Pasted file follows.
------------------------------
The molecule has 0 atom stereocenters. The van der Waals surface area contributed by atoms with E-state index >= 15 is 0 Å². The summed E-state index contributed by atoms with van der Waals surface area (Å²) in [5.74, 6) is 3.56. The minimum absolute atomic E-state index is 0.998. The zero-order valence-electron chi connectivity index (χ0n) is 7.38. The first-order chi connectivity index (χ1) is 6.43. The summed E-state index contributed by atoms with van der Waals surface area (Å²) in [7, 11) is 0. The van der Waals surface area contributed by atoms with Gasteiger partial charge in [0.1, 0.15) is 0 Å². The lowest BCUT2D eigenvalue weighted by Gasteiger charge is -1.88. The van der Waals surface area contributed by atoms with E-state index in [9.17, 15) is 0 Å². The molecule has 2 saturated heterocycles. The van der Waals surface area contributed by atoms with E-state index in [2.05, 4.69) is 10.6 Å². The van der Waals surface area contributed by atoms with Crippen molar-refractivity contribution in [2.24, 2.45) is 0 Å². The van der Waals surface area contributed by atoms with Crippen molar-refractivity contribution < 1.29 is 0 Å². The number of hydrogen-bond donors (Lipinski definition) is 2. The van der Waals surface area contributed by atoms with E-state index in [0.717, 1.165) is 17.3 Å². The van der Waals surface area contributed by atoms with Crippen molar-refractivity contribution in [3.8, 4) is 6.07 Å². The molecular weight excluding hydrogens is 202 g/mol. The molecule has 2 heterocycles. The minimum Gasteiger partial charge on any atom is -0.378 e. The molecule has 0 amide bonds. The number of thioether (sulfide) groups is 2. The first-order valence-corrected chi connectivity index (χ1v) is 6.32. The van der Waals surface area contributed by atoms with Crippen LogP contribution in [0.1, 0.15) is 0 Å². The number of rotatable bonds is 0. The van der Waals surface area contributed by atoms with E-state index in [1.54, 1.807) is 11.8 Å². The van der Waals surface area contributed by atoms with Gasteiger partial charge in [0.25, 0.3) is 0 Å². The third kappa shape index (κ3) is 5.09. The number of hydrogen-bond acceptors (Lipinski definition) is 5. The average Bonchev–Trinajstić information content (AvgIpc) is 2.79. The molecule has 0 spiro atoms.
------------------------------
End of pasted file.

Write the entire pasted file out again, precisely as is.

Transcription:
The molecule has 0 atom stereocenters. The van der Waals surface area contributed by atoms with E-state index >= 15 is 0 Å². The summed E-state index contributed by atoms with van der Waals surface area (Å²) in [5.74, 6) is 3.56. The minimum absolute atomic E-state index is 0.998. The zero-order valence-electron chi connectivity index (χ0n) is 7.38. The first-order chi connectivity index (χ1) is 6.43. The summed E-state index contributed by atoms with van der Waals surface area (Å²) in [7, 11) is 0. The van der Waals surface area contributed by atoms with Gasteiger partial charge in [0.1, 0.15) is 0 Å². The lowest BCUT2D eigenvalue weighted by Gasteiger charge is -1.88. The van der Waals surface area contributed by atoms with E-state index in [9.17, 15) is 0 Å². The molecule has 2 saturated heterocycles. The van der Waals surface area contributed by atoms with E-state index in [2.05, 4.69) is 10.6 Å². The van der Waals surface area contributed by atoms with Crippen molar-refractivity contribution in [2.24, 2.45) is 0 Å². The van der Waals surface area contributed by atoms with Crippen molar-refractivity contribution < 1.29 is 0 Å². The number of hydrogen-bond donors (Lipinski definition) is 2. The van der Waals surface area contributed by atoms with E-state index in [0.717, 1.165) is 17.3 Å². The van der Waals surface area contributed by atoms with Crippen molar-refractivity contribution in [3.8, 4) is 6.07 Å². The molecular weight excluding hydrogens is 202 g/mol. The molecule has 2 heterocycles. The minimum Gasteiger partial charge on any atom is -0.378 e. The molecule has 0 amide bonds. The number of thioether (sulfide) groups is 2. The first-order valence-corrected chi connectivity index (χ1v) is 6.32. The van der Waals surface area contributed by atoms with Crippen LogP contribution in [0.1, 0.15) is 0 Å². The number of rotatable bonds is 0. The van der Waals surface area contributed by atoms with E-state index in [1.54, 1.807) is 11.8 Å². The van der Waals surface area contributed by atoms with Gasteiger partial charge in [0.25, 0.3) is 0 Å². The third kappa shape index (κ3) is 5.09. The number of hydrogen-bond acceptors (Lipinski definition) is 5. The average Bonchev–Trinajstić information content (AvgIpc) is 2.79. The molecule has 0 spiro atoms.